Now that I’ve hopefully convinced you to turn off the television and set a place at the table, I’ll offer a brief exercise to practice mindful eating. You can choose the food, but it often helps to first practice using something that won’t melt or dissolve quickly in your mouth. Fruit – especially raisins – are really popular. So is chocolate. Here’s what you do:

  1. Choose carefully the food that you want to eat mindfully. Choose well, based on what your body is longing for. If you cannot yet tell, try a slice of orange.
  2. First, smell the orange. A deep inhale, taking in every ounce of aroma you can. What do you notice?
  3. Take one bite of the item and close your eyes. Do not begin chewing yet.
  4. Focus on the item rather than the thoughts that might be running through your mind (e.g. How many calories does this have? How long until I can take a bite? What is the point of this?) Notice that you are having these thoughts, but then return to the orange.
  5. Notice the sensations you are experiencing, including the texture, the taste, the temperature. Is it smooth? Bitter? Sweet? Hairy? Cool? What’s going on in your mouth? (Your eyes should still be closed!)
  6. Now chew, but slowly. Notice the sensations of this. Does the texture, taste, or anything else change when you chew? Notice how your mouth feels – your teeth, your jaw, your tongue.
  7. If you find yourself wanting to swallow, try to stay in the moment. Notice the subtle transition from chewing to swallowing. When you are ready to swallow, notice the sensations that arise.
  8. Once you swallow, take a deep breath and release. Observe what the experience was like. Where was it most challenging? What do you notice about your level of hunger now? Did it bring up any persistent thoughts or feelings?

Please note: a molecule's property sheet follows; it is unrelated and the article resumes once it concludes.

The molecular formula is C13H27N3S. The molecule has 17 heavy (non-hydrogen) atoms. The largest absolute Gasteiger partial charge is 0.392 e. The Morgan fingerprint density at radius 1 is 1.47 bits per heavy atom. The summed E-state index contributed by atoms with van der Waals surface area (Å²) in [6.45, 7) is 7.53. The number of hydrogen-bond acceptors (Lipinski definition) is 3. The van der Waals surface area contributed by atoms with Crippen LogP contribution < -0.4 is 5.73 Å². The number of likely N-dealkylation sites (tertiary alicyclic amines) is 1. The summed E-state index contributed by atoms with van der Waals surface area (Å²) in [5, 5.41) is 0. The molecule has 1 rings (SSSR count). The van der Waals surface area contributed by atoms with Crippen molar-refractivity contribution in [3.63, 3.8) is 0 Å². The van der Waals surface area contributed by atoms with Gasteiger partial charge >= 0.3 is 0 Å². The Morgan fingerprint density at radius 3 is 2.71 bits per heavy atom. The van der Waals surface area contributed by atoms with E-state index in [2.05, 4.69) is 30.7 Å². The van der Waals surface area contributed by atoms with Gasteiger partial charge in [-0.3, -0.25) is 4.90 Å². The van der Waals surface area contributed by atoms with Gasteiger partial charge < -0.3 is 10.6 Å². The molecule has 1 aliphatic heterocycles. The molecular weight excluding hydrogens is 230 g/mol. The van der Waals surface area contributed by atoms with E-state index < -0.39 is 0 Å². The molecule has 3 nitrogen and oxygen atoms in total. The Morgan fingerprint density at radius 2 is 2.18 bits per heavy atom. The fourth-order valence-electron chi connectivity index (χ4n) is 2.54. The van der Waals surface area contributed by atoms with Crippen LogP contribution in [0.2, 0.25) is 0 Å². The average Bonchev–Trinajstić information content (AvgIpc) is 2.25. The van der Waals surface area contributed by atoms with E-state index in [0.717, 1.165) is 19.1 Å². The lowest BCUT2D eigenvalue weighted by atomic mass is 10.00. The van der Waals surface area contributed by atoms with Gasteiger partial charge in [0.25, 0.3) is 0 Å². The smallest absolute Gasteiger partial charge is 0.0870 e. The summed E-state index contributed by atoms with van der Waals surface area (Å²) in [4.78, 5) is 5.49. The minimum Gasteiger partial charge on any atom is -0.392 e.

I’d love for readers to try this and report on their experiences in the comments section below. Happy Eating!


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4 Responses to “Eating With Our Minds Turned On”

  1. I just finished dinner, but I’ll try to remember to do this with breakfast (apple slices & peanut butter) tomorrow.

    I eat quite slow (always the last to finish) and I think it’s because I chew a lot. I still remember the episode of Full House where Stephanie went to the dentist (or something… I don’t remember it *well*) and had a cavity, and part of the episode’s lesson was that we should all chew our food at least 20 times before swallowing. I used to count after that, just to see what was the norm for me, vs. how long it took to chew 20 times, and I honestly think that experiment evolved into my slow eating.

    (I talk a lot while I eat too, lol. Not with my mouth open or anything, but just in between bites, which slows me down quite a bit.)

    That said, I still think I eat “mindlessly” by watching TV or surfing the web at the same time, and I definitely enjoy meals more when I sit down and focus on the food (and the person/s I’m eating with!).

  2. Nice One, Ash! I know I eat mindlessly quite often so I will try your “experiment” and let you know.